Strategies to Boost Enrollment of Low-Income, High-Ability Students in Selective Admissions Colleges

From the New York Times:  "The group that administers the SAT has begun a nationwide outreach program to try to persuade more low-income high school seniors who scored high on standardized tests to apply to select colleges.  The group, the College Board, is sending a package of information on top colleges to every senior who has an SAT or Preliminary SAT score in the top 15 percent of test takers and whose family is in the bottom quarter of income distribution. The package, which includes application fee waivers to six colleges of the student’s choice, will be sent to roughly 28,000 seniors...."

From the Chronicle of Higher Education.  The author is the governor of Delaware.  Some of solutions being enacted in the state are similar to those used in TRiO programs for decades.  It is good to see embracement of the TRiO practice, better yet to see them reference the pioneering work of the TRiO community.  The whole article is available by clicking this web link or by going to the Chronicle web site.

"A recent study by the Stanford economist Caroline M. Hoxby and Christopher Avery, of Harvard's Kennedy School of Government, found that academically qualified, low-income students are far less likely to apply to or attend the nation's most selective colleges than their higher-income counterparts are. Only 34 percent of high-achieving high-school seniors in the bottom quarter of family income went to one of the 238 most selective colleges, compared with 78 percent of students from the top quarter. Those who underestimate their qualifications graduate from college far less frequently and lose out on career opportunities—and we as a society lose out on the contributions they could make.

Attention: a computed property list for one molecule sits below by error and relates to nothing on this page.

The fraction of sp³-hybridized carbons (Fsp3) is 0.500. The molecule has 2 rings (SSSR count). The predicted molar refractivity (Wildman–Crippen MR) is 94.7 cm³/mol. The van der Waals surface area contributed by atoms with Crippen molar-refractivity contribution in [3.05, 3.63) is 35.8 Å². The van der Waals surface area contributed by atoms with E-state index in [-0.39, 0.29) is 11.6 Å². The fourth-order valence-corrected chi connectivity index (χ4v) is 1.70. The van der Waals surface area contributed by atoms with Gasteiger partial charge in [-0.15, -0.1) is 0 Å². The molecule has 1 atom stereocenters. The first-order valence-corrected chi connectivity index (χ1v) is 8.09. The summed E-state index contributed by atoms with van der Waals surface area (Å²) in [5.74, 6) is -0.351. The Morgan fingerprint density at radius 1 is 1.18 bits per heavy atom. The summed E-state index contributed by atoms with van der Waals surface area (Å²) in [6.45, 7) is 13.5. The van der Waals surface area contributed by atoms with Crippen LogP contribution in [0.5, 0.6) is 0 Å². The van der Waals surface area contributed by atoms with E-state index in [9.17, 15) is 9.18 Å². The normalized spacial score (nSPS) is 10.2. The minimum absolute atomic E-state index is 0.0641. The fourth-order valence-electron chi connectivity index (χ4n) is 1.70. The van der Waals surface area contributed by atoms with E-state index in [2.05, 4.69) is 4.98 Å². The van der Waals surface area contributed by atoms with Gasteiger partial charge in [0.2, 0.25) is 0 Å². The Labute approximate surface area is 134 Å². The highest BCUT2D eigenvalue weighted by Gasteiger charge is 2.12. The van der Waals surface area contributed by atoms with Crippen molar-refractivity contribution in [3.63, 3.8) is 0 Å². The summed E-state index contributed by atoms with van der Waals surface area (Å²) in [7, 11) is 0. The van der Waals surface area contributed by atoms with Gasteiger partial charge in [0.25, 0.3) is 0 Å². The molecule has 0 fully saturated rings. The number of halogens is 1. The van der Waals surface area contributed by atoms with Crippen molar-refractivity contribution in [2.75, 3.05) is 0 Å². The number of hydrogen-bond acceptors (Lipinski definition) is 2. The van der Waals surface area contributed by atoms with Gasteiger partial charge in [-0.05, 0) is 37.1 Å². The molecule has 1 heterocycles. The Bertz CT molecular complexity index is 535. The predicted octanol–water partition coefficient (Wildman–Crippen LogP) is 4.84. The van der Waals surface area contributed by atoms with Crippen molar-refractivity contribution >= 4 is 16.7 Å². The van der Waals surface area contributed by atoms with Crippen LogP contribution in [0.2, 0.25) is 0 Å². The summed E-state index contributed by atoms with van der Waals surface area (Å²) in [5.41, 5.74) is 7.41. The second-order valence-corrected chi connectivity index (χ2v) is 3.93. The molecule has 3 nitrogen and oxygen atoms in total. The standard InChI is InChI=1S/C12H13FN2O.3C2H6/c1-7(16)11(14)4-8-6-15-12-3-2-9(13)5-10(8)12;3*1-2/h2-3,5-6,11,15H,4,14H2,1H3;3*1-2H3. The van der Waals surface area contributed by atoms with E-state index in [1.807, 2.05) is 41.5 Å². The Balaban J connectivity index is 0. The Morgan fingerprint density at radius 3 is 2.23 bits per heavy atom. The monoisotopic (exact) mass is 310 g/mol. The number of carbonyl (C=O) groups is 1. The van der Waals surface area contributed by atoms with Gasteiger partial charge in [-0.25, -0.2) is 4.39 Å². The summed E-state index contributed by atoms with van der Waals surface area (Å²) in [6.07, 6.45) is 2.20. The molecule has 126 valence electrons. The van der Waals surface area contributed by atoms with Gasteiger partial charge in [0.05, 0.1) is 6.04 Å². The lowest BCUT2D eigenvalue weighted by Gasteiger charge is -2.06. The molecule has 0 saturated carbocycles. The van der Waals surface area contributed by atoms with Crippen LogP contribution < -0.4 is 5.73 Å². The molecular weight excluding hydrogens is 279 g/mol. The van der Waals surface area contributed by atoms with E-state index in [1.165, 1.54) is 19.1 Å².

Recognizing the role a college education can play in lifting young people out of poverty, I am distressed that we have students from those backgrounds—many of whom would be first in their family to go to college—who have earned the chance to pursue a degree but don't realize it and, thus, never reach their full potential. Many times they don't even apply to college, because they think they can't afford it and they don't have anyone telling them it is possible.

The good news is that research shows we can change this trend simply by better informing these students. In Delaware last month we announced that the College Board would send information on college affordability and financial aid, as well as materials to help with choosing colleges, to all seniors whose high-school work demonstrates that they are ready for college.

Additionally, low-income students will receive application-fee waivers, which have traditionally been far too complicated to obtain. And our highest-achieving low-income students will find a letter signed by all of the Ivy League schools, Stanford, and MIT, congratulating them on their achievements, encouraging them to apply, and letting them know that many low- and moderate-income students attend those institutions at no cost."